Lake County Ohio GenWeb
As published in the Alumni Record, Painesville High School, Painesville, Ohio
Compiled and Published by the Painesville High School Alumni Association in 1925
Transcribed by Linda Jeffery, November 2004.
The purpose of this sketch is to pay a tribute of esteem and love to a well-remembered teacher, and honored alumna of P.H.S., and a faithful friend.
Since many of you know so fully the facts of Miss Turney’s life I need only briefly recount her record of achievement.
Jessie May Turney was born in Perry, Ohio, December 25, 1872 and was in her forty-seventh year at the time of her death. Her early education was received in the public schools of Painesville. She graduated from the high school with the class of 1891. After teaching for a time in the country schools of Lake and Geauga Counties she attended the College for Women at Western Reserve University from which she graduated in 1899 with the degree of Bachelor of Arts. In her college work she specialized in English and came to know and appreciate the great literature of the world both past and present as only the real student can. And in her classes, in a quiet and unassuming way she made us realize the deeper meaning of many a passage from Shakespeare or Scott or Milton which seemed to be nothing but nice sounding words to our youthful, untrained minds.
Before entering college she had learned the value of systematic, thorough work. In the four years of her college life I do not believe that there could have been a single recitation for which she had not made thorough and adequate preparation and with this thoroughness she prepared her work for her classes during her years of teaching. One of the greatest lessons which her pupils learned from her was the value of systematic, thorough work and this lesson she taught by example.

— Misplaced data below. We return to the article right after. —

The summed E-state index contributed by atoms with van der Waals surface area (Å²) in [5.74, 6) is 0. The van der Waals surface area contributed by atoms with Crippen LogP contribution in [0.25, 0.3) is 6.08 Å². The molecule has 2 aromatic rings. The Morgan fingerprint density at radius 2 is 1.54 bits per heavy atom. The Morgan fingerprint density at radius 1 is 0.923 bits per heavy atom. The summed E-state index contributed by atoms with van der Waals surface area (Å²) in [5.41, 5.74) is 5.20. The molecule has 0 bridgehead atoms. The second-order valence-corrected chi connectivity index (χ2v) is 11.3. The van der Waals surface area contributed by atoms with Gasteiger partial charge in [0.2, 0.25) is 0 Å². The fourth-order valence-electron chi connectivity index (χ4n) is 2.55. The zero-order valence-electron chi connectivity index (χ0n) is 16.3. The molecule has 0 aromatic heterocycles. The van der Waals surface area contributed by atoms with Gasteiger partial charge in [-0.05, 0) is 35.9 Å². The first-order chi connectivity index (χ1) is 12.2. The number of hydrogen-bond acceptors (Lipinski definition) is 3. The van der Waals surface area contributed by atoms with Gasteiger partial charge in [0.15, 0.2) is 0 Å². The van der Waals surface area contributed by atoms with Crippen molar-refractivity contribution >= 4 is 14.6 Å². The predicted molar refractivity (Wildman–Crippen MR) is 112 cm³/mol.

In the fall following her graduation from college Miss Turney began teaching in the High School in Painesville, where she continued to teach as head of the English department until 1912. These were years of constant study on her part and most pains-taking work for the school. Few teachers in Painesville have left so great an impress on her pupils and the school as a whole, as Miss Turney.
I remember with deep appreciation the thorough training I received from this conscientious teacher. She was never too busy to talk with us, no matter how trivial the subject. She was deeply interested in the plans which “her Seniors” as she called us were making for the years which were to follow graduation.
Thorough student that she was, she felt her scholastic training was not complete. Consequently in 1912, after a summer spent in the British Isles, she resigned her position in Painesville and went to the University of Chicago to study for her Master’s degree.
In the fall of 1913 she accepted a position in the High School of Covington, Kentucky where she taught English and French. She remained in Covington until 1917, when illness compelled her to lay down her work. She died at the old homestead in Perry, March 26, 1918.
In the last analysis of a life the emphasis properly rests upon service. What did the individual do? The question today is not so much as to the number of talents entrusted by the Master to his care-one, five, or ten-but what did he do with his Lord’s money? The living world has scant respect for man or woman who wastes or does not fully use the gifts that nature has bestowed upon him.
Miss Turney possessed a keen intellect and sound judgment. Her temperament was essentially ardent; she was buoyant, enthusiastic, optimistic, responsive-her intellect clear and logical. Her courage was superb, her sincerity without a flaw. The achievements of an individual can be described in words, but personality itself eludes description and yet its power is always present.
As her co-workers and pupils can testify Miss Turney stood high in the group of those seeking to help others. She never withheld from any one any assistance that she could render. Even at the time of her last illness her thoughts were for the betterment of Painesville High School, her Alma Mater, the school she loved. In her will she left the sum of one thousand dollars which was to be used toward a gymnasium. This gift helped to build and equip the splendid gymnasium in Harvey High School. Besides leaving to the school many books from her own library she left a sum of money to be used for the purchase of more books and pictures.
Truly she was a devoted Alumna and teacher of Painesville High School!
The sweetest lives are those to duty wed,
Whose deeds, both great and small,
Are close-knit strands of unbroken thread,
Where love ennobles all,
The world may sound no trumpet, ring no bells;
The book of Life the shining record tells.”
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Last updated 11 Nov 2004
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